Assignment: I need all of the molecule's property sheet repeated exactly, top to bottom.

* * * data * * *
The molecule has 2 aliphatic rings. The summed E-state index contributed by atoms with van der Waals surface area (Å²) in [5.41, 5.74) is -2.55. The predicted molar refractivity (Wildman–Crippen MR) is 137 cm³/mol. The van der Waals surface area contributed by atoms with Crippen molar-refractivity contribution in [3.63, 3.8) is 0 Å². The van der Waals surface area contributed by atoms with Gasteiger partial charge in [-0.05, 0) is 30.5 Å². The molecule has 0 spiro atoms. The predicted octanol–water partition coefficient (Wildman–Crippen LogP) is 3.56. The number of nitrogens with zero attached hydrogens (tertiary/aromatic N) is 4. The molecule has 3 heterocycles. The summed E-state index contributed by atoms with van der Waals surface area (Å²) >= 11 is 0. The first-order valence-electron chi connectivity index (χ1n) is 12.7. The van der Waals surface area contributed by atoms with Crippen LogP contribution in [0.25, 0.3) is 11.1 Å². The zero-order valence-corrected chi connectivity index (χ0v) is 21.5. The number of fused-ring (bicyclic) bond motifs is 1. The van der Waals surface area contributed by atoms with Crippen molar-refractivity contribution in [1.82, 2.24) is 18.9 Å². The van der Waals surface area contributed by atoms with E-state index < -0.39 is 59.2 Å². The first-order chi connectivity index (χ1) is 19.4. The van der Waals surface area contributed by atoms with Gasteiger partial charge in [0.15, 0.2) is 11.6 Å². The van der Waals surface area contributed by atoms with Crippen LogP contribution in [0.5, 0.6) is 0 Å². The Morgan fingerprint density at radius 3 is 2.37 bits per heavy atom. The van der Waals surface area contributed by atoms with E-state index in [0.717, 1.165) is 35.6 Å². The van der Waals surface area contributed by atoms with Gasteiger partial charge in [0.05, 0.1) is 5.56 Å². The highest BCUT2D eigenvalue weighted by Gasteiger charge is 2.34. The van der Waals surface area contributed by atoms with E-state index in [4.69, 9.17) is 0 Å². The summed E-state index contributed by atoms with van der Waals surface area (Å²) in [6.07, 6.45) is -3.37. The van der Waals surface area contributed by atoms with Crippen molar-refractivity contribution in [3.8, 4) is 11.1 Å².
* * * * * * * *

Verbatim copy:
The molecule has 2 aliphatic rings. The summed E-state index contributed by atoms with van der Waals surface area (Å²) in [5.41, 5.74) is -2.55. The predicted molar refractivity (Wildman–Crippen MR) is 137 cm³/mol. The van der Waals surface area contributed by atoms with Crippen molar-refractivity contribution in [3.63, 3.8) is 0 Å². The van der Waals surface area contributed by atoms with Gasteiger partial charge in [-0.05, 0) is 30.5 Å². The molecule has 0 spiro atoms. The predicted octanol–water partition coefficient (Wildman–Crippen LogP) is 3.56. The number of nitrogens with zero attached hydrogens (tertiary/aromatic N) is 4. The molecule has 3 heterocycles. The summed E-state index contributed by atoms with van der Waals surface area (Å²) >= 11 is 0. The first-order valence-electron chi connectivity index (χ1n) is 12.7. The van der Waals surface area contributed by atoms with Crippen LogP contribution in [0.25, 0.3) is 11.1 Å². The zero-order valence-corrected chi connectivity index (χ0v) is 21.5. The number of fused-ring (bicyclic) bond motifs is 1. The van der Waals surface area contributed by atoms with Crippen molar-refractivity contribution in [1.82, 2.24) is 18.9 Å². The van der Waals surface area contributed by atoms with E-state index < -0.39 is 59.2 Å². The first-order chi connectivity index (χ1) is 19.4. The van der Waals surface area contributed by atoms with Gasteiger partial charge in [0.15, 0.2) is 11.6 Å². The van der Waals surface area contributed by atoms with Crippen LogP contribution in [0.5, 0.6) is 0 Å². The Morgan fingerprint density at radius 3 is 2.37 bits per heavy atom. The van der Waals surface area contributed by atoms with E-state index in [0.717, 1.165) is 35.6 Å². The van der Waals surface area contributed by atoms with Gasteiger partial charge in [0.05, 0.1) is 5.56 Å². The highest BCUT2D eigenvalue weighted by Gasteiger charge is 2.34. The van der Waals surface area contributed by atoms with E-state index in [4.69, 9.17) is 0 Å². The summed E-state index contributed by atoms with van der Waals surface area (Å²) in [6.07, 6.45) is -3.37. The van der Waals surface area contributed by atoms with Crippen molar-refractivity contribution in [3.8, 4) is 11.1 Å².